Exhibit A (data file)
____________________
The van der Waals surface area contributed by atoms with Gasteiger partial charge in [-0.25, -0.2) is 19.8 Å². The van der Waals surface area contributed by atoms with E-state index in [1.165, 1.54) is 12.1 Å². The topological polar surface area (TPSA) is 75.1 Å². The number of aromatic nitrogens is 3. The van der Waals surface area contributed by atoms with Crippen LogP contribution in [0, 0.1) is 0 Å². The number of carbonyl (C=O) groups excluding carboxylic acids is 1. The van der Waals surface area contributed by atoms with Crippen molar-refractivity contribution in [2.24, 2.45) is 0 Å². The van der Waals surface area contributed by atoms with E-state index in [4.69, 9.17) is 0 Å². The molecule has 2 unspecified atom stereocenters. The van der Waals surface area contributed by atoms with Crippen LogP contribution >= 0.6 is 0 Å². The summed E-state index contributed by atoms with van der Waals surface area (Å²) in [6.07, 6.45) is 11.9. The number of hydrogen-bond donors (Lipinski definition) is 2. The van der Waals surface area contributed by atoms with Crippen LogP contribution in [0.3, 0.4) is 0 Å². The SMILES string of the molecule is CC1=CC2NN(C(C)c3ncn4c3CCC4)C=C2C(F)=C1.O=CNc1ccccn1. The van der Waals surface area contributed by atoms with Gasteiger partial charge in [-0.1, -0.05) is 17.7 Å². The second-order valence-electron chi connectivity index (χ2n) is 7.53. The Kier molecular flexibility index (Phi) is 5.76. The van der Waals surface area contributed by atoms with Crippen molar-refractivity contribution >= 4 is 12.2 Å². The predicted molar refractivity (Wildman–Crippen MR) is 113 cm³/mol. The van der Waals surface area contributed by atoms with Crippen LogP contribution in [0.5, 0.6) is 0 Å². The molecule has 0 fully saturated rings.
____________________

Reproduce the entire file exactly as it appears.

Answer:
The van der Waals surface area contributed by atoms with Gasteiger partial charge in [-0.25, -0.2) is 19.8 Å². The van der Waals surface area contributed by atoms with E-state index in [1.165, 1.54) is 12.1 Å². The topological polar surface area (TPSA) is 75.1 Å². The number of aromatic nitrogens is 3. The van der Waals surface area contributed by atoms with Crippen LogP contribution in [0, 0.1) is 0 Å². The number of carbonyl (C=O) groups excluding carboxylic acids is 1. The van der Waals surface area contributed by atoms with Crippen molar-refractivity contribution in [2.24, 2.45) is 0 Å². The van der Waals surface area contributed by atoms with E-state index in [4.69, 9.17) is 0 Å². The molecule has 2 unspecified atom stereocenters. The van der Waals surface area contributed by atoms with Crippen LogP contribution >= 0.6 is 0 Å². The summed E-state index contributed by atoms with van der Waals surface area (Å²) in [6.07, 6.45) is 11.9. The number of hydrogen-bond donors (Lipinski definition) is 2. The van der Waals surface area contributed by atoms with Crippen LogP contribution in [0.3, 0.4) is 0 Å². The SMILES string of the molecule is CC1=CC2NN(C(C)c3ncn4c3CCC4)C=C2C(F)=C1.O=CNc1ccccn1. The van der Waals surface area contributed by atoms with Gasteiger partial charge in [-0.1, -0.05) is 17.7 Å². The second-order valence-electron chi connectivity index (χ2n) is 7.53. The Kier molecular flexibility index (Phi) is 5.76. The van der Waals surface area contributed by atoms with Crippen molar-refractivity contribution >= 4 is 12.2 Å². The predicted molar refractivity (Wildman–Crippen MR) is 113 cm³/mol. The van der Waals surface area contributed by atoms with Crippen LogP contribution in [0.5, 0.6) is 0 Å². The molecule has 0 fully saturated rings.